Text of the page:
Motor proteins operate in a complex environment in the cell where interactions with motors of the same type, oppositely-directed motors, and the cytoskeletal landscape allow long-range, bidirectional transport. Interactions among motor proteins and with the cytoskeleton modulate the behavior of motor proteins in vivo and make possible the targeted trafficking of intracellular cargoes. Motor proteins of different types often associate simultaneously with vesicular cargoes to allow bidirectional transport along microtubules and switching between microtubules and actin filaments. The objective of this study is to elucidate the dynamics of bidirectional transport through analysis of the interactions among motor proteins and with the cytoskeleton in increasingly complex in vitro approximations of the physiological environment. Specifically, we propose the following aims: 1. To investigate the mechanism of interaction between the oppositely-directed motors kinesin and dynein when transporting artificial cargoes. Is bidirectional transport by opposing motors coordinated through regulatory proteins, or the result of a tug-of-war between oppositely-directed motors? How multiple kinesin or dynein do motors function collectively in teams? What role do Microtubule Associated Proteins (MAPs) have in regulating bidirectional transport? 2. To examine bidirectional transport of purified endogenous vesicles and endocytosed cargoes. How does the endogenous complement of motors interact? What influence do the effectors that copurify with the vesicles have on motor function and coordination? 3. To develop a mechanistic, mathematical model of bidirectional transport by kinesin and dynein. A mathematical model will provide a feedback mechanism for the experiments, functioning to test our understanding of bidirectional transport and direct further experiments. What mechanisms of interactions among motors produce results consistent with experimental observations? What future experiments are best suited to further the understanding of bidirectional transport? By systematically increasing the complexity of in vitro assays, we can separate the influence of complicating factors (i.e. motor-motor interactions, cytoskeletal networks, and MAPs) and understand each independently. We can then integrate these individual aspects into more complex assays, sequentially incorporating aspects of the cellular environment. The integrated in vitro experiments and mathematical models will provide an understanding of the dynamics and regulation of intracellular transport, which is critical as defects in intracellular transport are strongly implicated in both developmental and degenerative diseases in humans.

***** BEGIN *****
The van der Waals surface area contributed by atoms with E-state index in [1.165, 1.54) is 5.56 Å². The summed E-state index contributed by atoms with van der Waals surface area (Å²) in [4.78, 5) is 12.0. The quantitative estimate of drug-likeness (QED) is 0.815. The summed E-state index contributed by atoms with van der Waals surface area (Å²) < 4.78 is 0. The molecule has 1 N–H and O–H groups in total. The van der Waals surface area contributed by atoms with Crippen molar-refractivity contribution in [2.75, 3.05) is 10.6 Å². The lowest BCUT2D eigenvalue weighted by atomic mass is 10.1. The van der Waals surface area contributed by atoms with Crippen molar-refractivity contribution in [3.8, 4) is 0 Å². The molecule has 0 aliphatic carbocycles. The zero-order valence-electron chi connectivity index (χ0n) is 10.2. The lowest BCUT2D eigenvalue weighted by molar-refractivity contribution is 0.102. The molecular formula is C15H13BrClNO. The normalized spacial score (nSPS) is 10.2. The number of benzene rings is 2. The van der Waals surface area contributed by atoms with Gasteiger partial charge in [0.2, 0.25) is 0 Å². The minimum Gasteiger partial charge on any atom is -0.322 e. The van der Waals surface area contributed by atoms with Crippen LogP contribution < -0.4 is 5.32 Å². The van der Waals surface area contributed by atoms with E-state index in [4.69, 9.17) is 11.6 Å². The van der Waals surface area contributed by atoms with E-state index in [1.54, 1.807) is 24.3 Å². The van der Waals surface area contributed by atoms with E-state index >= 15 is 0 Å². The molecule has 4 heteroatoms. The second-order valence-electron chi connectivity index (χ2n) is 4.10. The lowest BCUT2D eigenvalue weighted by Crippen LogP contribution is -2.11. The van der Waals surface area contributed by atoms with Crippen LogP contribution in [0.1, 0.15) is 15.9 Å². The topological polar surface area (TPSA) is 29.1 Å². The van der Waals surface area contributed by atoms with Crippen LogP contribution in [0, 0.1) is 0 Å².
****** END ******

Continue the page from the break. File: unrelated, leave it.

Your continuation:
The objective of this study is to elucidate the regulation and dynamics of motor proteins in intracellular transport through analysis of motors in increasingly complex in vitro approximations of the physiological environment. An understanding of intracellular transport is critical as defects are strongly implicated in both developmental and degenerative diseases in humans. For example, a missense mutation in dynactin leads to autosomal dominant motor neuron degeneration and mutations in kinesins have been linked to Charcot-Marie-Tooth Disease Type 2A and Hereditary Spastic Paraplegia.
|Hendricks, Adam G; Goldman, Yale E; Holzbaur, Erika L F (2014) Reconstituting the motility of isolated intracellular cargoes. Methods Enzymol 540:249-62|
|Hendricks, Adam G; Holzbaur, Erika L F; Goldman, Yale E (2012) Force measurements on cargoes in living cells reveal collective dynamics of microtubule motors. Proc Natl Acad Sci U S A 109:18447-52|
|Schroeder 3rd, Harry W; Hendricks, Adam G; Ikeda, Kazuho et al. (2012) Force-dependent detachment of kinesin-2 biases track switching at cytoskeletal filament intersections. Biophys J 103:48-58|